Marie Yovanovitch: A symbol of State Department resistance to Trump in impeachment inquiry

Bart Jansen and Deirdre Shesgreen


Published 3: 00 AM EST Nov 15, 2019

WASHINGTON – When Marie Yovanovitch, the former U.S. ambassador to Ukraine, takes her turn in the House Democrats’ witness chair on Friday, her testimony will capture a key dynamic in the scandal: a revolt by career State Department officials against what they saw as President Donald Trump’s distorted, back-channel diplomacy.

Trump yanked Yovanovitch from her post in April, after his personal lawyer, Rudy Giuliani, targeted her with what other diplomats described as a “smear” campaign. Democrats believe Giuliani wanted Yovanovitch out because her anti-corruption work in Ukraine was an impediment to Trump’s efforts to pressure that country’s leader to investigate his political rival, former Vice President Joe Biden, and his son Hunter, who worked for the energy company Burisma Holdings.

“You can’t promote principled anti-corruption action without pissing off corrupt people,” George Kent, the State Department’s deputy assistant secretary for Europe and Eurasia, told the House Intelligence Committee on Wednesday.

Career diplomats have acknowledged that presidents have the right to replace ambassadors at will, a prerogative Republican lawmakers have emphasized. But Yovanovitch’s removal struck a nerve inside the State Department and the White House because it reflected the power that Giuliani wielded despite being outside the government.

“There was no basis for her removal,” Fiona Hill, the Trump administration’s former National Security Council senior director for Europe and Russia, told the House inquiry in her deposition. “The accusations against her had no merit whatsoever. This was a mishmash of conspiracy theories that … I believe firmly to be baseless.”

Text messages on Ukraine: Visual timeline of messages in the Trump-Ukraine affair

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While Republicans may see Yovanovitch as part of a “Deep State” bureaucracy working against Trump from within the government, she has become a hero to career diplomats, who see themselves as nonpartisan civil servants. 

“We spent our careers working to represent the policies and values of the United States,” read an Oct. 22 letter signed by more than 400 former foreign service officers, civil servants and political appointees with the U.S. Agency for International Development. The letter, from officials who served in Republican and Democratic administrations, described their colleagues as being “under siege for their work as diplomats with the Department of State.”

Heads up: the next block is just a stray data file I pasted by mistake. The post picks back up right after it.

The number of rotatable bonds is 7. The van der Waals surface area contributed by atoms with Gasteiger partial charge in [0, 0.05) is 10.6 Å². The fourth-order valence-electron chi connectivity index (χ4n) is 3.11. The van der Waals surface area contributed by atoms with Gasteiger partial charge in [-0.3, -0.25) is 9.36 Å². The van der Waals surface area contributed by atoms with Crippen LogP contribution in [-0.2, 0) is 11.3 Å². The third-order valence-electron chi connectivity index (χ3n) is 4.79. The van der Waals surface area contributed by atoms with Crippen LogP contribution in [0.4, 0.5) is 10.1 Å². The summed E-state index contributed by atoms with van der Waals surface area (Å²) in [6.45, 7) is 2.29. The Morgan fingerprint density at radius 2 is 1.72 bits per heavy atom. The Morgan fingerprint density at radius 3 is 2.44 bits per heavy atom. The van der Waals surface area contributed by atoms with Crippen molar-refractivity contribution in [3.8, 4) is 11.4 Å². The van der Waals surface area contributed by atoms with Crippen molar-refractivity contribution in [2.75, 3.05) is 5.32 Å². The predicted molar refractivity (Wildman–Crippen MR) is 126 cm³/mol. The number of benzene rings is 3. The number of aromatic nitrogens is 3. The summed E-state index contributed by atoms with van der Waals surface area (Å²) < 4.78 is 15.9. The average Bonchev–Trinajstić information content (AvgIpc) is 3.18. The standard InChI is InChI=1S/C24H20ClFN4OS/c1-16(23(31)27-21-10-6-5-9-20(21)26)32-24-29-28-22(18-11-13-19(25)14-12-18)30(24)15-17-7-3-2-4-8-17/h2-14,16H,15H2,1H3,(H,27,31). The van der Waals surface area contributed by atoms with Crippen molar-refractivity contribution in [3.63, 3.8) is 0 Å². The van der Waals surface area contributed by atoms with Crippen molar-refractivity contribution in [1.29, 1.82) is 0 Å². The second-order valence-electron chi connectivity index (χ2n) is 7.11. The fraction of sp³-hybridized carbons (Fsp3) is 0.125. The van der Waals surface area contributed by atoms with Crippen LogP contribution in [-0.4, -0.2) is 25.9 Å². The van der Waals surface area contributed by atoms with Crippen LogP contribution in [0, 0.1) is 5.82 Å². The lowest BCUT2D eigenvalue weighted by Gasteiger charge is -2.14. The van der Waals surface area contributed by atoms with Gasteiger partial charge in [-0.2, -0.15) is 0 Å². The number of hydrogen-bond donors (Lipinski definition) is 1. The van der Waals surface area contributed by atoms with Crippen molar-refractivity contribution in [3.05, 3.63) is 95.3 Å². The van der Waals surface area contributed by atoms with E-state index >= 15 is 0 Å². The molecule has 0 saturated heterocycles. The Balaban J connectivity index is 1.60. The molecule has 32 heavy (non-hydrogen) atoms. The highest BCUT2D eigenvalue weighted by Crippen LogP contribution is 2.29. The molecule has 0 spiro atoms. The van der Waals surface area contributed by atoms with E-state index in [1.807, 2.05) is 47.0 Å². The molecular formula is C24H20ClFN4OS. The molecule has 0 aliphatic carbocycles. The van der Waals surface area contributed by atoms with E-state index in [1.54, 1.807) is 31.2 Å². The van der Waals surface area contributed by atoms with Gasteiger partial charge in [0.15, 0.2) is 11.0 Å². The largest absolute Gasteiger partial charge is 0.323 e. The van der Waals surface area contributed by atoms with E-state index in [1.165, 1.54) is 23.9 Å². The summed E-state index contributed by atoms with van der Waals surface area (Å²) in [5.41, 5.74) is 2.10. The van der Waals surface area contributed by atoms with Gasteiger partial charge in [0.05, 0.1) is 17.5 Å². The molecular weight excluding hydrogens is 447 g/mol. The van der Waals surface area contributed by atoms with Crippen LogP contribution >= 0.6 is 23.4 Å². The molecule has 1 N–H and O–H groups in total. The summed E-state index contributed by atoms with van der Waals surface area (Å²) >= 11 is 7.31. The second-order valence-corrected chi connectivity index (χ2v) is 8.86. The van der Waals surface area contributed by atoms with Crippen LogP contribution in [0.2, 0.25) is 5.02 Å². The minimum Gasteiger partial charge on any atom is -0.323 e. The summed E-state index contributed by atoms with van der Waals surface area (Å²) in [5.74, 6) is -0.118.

“… We are angered at the treatment of dedicated, experienced, and wise public servants like Ambassador Marie Yovanovitch; and we are distraught at the dangers inherent in the President’s cavalier (and quite possibly corrupt) approach to making foreign policy on impulse and personal interest rather than in response to national security concerns,” the letter says. “We are appalled that taxpayer funds for foreign aid may have been used to leverage foreign support for partisan political objectives.” 

Cameron Hume, a 40-year veteran of the foreign service and former ambassador to Algeria, South Africa and Indonesia, among other posts, said that while some career diplomats are angry about the way Secretary of State Mike Pompeo has handled the controversy, there’s also a sense of pride in the way career department professionals have come forward to give detailed accounts of events that raised their concerns.

“They’re trained listeners” and meticulous notetakers, Hume said. And while Pompeo has “permitted a culture of fear to grow (inside the State Department) … I think that a young generation of foreign service officers who will see with pride that their elders in this process, whether it’s Mr. Kent or Bill Taylor or Marie Yovanovitch, behaved with dignity and truth.”

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He said they have made it clear that they’re “not trying to go after anybody” but rather that they are trying to give an “impartial and truthful” account to the American public.

Kent said he became aware of Giuliani’s efforts “to smear” Yovanovitch and others at the U.S. embassy in Kyiv starting in 2018. The primary complaint, which Kent attributed to corrupt Ukrainian prosecutors, was that Yovanovitch gave the Ukrainians a list of people who should shielded from prosecuted. There is no evidence she did that.

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Kent ended his opening statement by listing Yovanovitch among foreign-born U.S. officials who served the country with distinction, from Marquis de Lafayette during the American Revolution through former Secretary of State Henry Kissinger. Besides Yovanovitch, other witnesses in the impeachment inquiry born overseas included Army Lt. Col. Alexander Vindman and Fiona Hill, a former National Security Council senior director for Europe and Russia.

“They all made the professional choice to serve the United States as public officials, helping shape our national security policy in particular, and we and our national security are the better for it,” Kent said. “That honorable tradition of transatlantic ties goes back to the very founding of our Republic.”

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